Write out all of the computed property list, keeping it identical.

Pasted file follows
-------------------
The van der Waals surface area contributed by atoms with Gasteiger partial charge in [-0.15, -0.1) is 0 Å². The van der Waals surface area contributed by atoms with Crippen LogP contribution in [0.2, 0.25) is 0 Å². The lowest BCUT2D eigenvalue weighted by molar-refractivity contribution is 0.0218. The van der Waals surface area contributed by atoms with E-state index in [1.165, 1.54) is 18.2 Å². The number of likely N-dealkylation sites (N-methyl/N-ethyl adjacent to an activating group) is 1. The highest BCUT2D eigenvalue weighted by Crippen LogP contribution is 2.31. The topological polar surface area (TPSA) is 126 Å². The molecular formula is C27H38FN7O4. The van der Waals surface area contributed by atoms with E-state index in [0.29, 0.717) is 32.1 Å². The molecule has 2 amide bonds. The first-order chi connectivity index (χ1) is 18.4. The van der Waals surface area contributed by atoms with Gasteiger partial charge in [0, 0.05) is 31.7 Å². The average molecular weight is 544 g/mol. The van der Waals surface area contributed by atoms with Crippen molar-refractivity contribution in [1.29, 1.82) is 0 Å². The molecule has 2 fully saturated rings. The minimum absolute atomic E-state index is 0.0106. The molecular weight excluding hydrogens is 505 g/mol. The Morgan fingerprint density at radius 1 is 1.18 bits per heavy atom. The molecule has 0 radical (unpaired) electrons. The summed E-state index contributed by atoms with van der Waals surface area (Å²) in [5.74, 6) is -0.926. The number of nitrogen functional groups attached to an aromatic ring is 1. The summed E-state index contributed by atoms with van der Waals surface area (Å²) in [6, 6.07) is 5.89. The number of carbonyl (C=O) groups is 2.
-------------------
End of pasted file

The van der Waals surface area contributed by atoms with Gasteiger partial charge in [-0.15, -0.1) is 0 Å². The van der Waals surface area contributed by atoms with Crippen LogP contribution in [0.2, 0.25) is 0 Å². The lowest BCUT2D eigenvalue weighted by molar-refractivity contribution is 0.0218. The van der Waals surface area contributed by atoms with E-state index in [1.165, 1.54) is 18.2 Å². The number of likely N-dealkylation sites (N-methyl/N-ethyl adjacent to an activating group) is 1. The highest BCUT2D eigenvalue weighted by Crippen LogP contribution is 2.31. The topological polar surface area (TPSA) is 126 Å². The molecular formula is C27H38FN7O4. The van der Waals surface area contributed by atoms with E-state index in [0.29, 0.717) is 32.1 Å². The molecule has 2 amide bonds. The first-order chi connectivity index (χ1) is 18.4. The van der Waals surface area contributed by atoms with Gasteiger partial charge in [0, 0.05) is 31.7 Å². The average molecular weight is 544 g/mol. The van der Waals surface area contributed by atoms with Crippen molar-refractivity contribution in [1.29, 1.82) is 0 Å². The molecule has 2 fully saturated rings. The minimum absolute atomic E-state index is 0.0106. The molecular weight excluding hydrogens is 505 g/mol. The Morgan fingerprint density at radius 1 is 1.18 bits per heavy atom. The molecule has 0 radical (unpaired) electrons. The summed E-state index contributed by atoms with van der Waals surface area (Å²) in [5.74, 6) is -0.926. The number of nitrogen functional groups attached to an aromatic ring is 1. The summed E-state index contributed by atoms with van der Waals surface area (Å²) in [6, 6.07) is 5.89. The number of carbonyl (C=O) groups is 2.